There is also a sense at KAN that in order to incorporate interdisciplinary education in the classroom you must reach students’ hearts and minds, which also means addressing the grief that accompanies students’ awakening to the extent of the planet’s problems. Education for sustainability may simply not be a priority to students if what they are learning does not seem relevant to them, or that their emotional response to the material is secondary to the content. Dr. Ray said that, “The education process of articulating the interconnections of things is going to create better institutions that do interdisciplinary work. Not a lot of classes are doing that.”

Dr. Ray has already been successful in implementing an interdisciplinary and co-taught course at Humboldt State University. This year, she co-taught a new Environmental Studies/Geography course with physical geography professor Dr. Rosemary Sheriff. The class, “Climate Change: Interdisciplinary Perspectives,” (ENST 480 / GEOG 473) exposed students to interdisciplinary perspectives of climate change as both an environmental and social problem. The class was taught using approaches from the natural sciences as well as the arts and humanities, and was extremely successful. Dr. Ray concludes that although pushing back disciplinary and bureaucratic issues is a challenge, it just takes motivation from administration and teachers from other disciplines to achieve, and is worth the effort.

Dr. Ray mentioned many UC and CSU schools are facing a challenge implementing more effective sustainable education because of integration between sustainability and academia, particularly with regards to infrastructure. At HSU, infrastructure for sustainability education is prominent. With student-run programs such as the Campus Center for Appropriate Technology (CCAT) and the Waste Reduction and Resource Awareness Program (WRRAP), finding ways to actively engage in sustainable buildings and institutional practices is easy and accessible to students. However, Dr. Ray notes that this a huge challenge for other institutions. She said that, “In a fantasy world, the infrastructure would be intertwined with academics in order to increase student engagement around sustainability issues.”

Another change the UCs and CSUs are aspiring to make is increasing efficacy among students through community based learning. Dr. Ray expressed that, “You can bring a lot of students in that want to save the world, and have a lot of great notions around these things, but when they learn about the scale of the problem it becomes very daunting and depressing.

So, the question becomes, ‘how can we build the emotional resilience to deal with these things?’ As Dr. Ray pointed out, community based learning is a solution. She said, “You simply have to get kids in the community so they can feel the efficacy and scale out social change. You are not going to get anywhere if people walk into your class and see it will be depressing and say, ‘see you later,’ or it’s all theory and no action.” Through the renewed energy created by KAN, UC and CSU faculty are committed to developing more community based learning programs to increase getting students out into the community, and the community on the campus.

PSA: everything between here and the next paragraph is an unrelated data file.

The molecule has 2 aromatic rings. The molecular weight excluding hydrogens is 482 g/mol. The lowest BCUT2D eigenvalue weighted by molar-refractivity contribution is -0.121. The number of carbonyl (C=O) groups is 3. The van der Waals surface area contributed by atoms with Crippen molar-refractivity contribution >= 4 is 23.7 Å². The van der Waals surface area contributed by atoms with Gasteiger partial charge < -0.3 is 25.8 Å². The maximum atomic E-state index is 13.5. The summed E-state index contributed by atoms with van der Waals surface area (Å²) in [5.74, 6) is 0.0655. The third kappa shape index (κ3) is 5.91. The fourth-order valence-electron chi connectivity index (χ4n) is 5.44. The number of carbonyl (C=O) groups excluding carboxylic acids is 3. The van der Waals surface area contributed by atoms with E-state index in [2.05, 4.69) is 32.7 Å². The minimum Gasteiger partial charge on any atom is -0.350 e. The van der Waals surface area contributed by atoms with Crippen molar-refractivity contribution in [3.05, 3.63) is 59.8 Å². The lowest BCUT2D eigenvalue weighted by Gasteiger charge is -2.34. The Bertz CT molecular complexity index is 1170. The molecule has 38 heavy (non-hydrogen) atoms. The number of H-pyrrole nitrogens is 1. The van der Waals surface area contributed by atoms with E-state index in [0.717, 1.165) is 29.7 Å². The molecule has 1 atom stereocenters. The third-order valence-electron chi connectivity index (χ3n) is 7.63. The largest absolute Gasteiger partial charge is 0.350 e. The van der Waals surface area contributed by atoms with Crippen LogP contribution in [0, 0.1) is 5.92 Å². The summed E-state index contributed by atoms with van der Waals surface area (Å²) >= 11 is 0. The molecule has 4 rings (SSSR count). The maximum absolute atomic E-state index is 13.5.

This notion of a need for increased efficacy within sustainability education does not just come from faculty. Environmental Studies student and Humboldt State University Sustainability Champion of 2017 Madi Whaley spoke at the HSU KAN workshop in April about what she feels needs to be further implemented in university education for sustainability.

Whaley stated, “I have realized recently that I don’t think I have the understanding that I think I need of where I can be most effective.” She said, “The Environmental Studies program has done a good job with intersectionality- addressing multifaceted forms of oppression- and has done a good job in identifying intersectional issues and deconstructing issues, but I think that something that I need, and a lot of other students need, is more constructive solutions and strategy built into the curriculum.”

Whaley noted that some of these constructive solutions might include looking at case studies of intersectional solutions, or intersectional strategies and concrete avenues for change that could inspire hope in students. Whaley mentioned, “I have a number of professors who talk about climate change and all of the terrible ecological degradation that is happening, and they say, ‘it is your job to fix it.’ So yeah, we are the generation that needs to fix and address these problems, but when we are not given a platform to do that as we are learning about these problems it is really disempowering, and makes me worry that in the future we won’t be able to work on those constructive solutions or rise to the occasion. So, for the future of addressing climate change, I think we need to start now to empower each other in the classroom and empower each other to change.”

As students, it is of utmost importance to realize our role in what KAN is developing. Dr. Ray stressed that although what KAN is trying to do is fix institutions,the network is mostly trying to implement changes that emerge directly from student feedback that teachers receive in and outside of the classroom setting. Every KAN participant was chosen because they prioritized student voices. Our voice matters, and we have to start reaching out to our faculty and telling them what we need. Below you can find a list of UC and CSU faculty who are part of the KAN. If there is anything you feel you need to better your education for sustainability, or if you simply want to find out more about KAN, you should reach out.

Gabriela Nunez – CSU Fullerton
Nicole Seymour – CSU Fullerton
Lily House Peters – CSU Long Beach
Lucy HG Solomon – CSU San Marcos
Kristina Shull – UC Irvine
Jessica Pratt – UC Irvine
Julie Ferguson – UC Irvine
Jade Sasser – UC Riverside
Stevie Ruiz – CSU Northridge
Rosa RiVera Furumoto – CSU Northridge
Amanda Baugh – CSU Northridge
Allison Mattheis – CSU Los Angeles
Valerie Wong – CSU Los Angeles
David Pellow – UC Santa Barbara
David Cleveland – UC Santa Barbara
Ken Hiltner – UC Santa Barbara
Daniel Fernandez – CSU Monterey Bay
Victoria Derr – CSU Monterey Bay
Corin Slown – CSU Monterey Bay
Ryan Alaniz – Cal Poly SLO
Eugene Cordero – San Jose State University
David Shaw – UC Santa Cruz
Summer Gray – UC Santa Cruz
Chelsea Arnold – UC Merced
Sarah Jaquette Ray – Humboldt State University
Phillip Klasky – San Francisco State University
Mark Stemon – CSU Chico
Enrique Salmon – CSU East Bay
Sahar Nouredini – CSU East Bay
George Roderick – UC Berkeley
Stephen Wheeler – UC Davis
Helene Margolis – UC Davis School of Medicine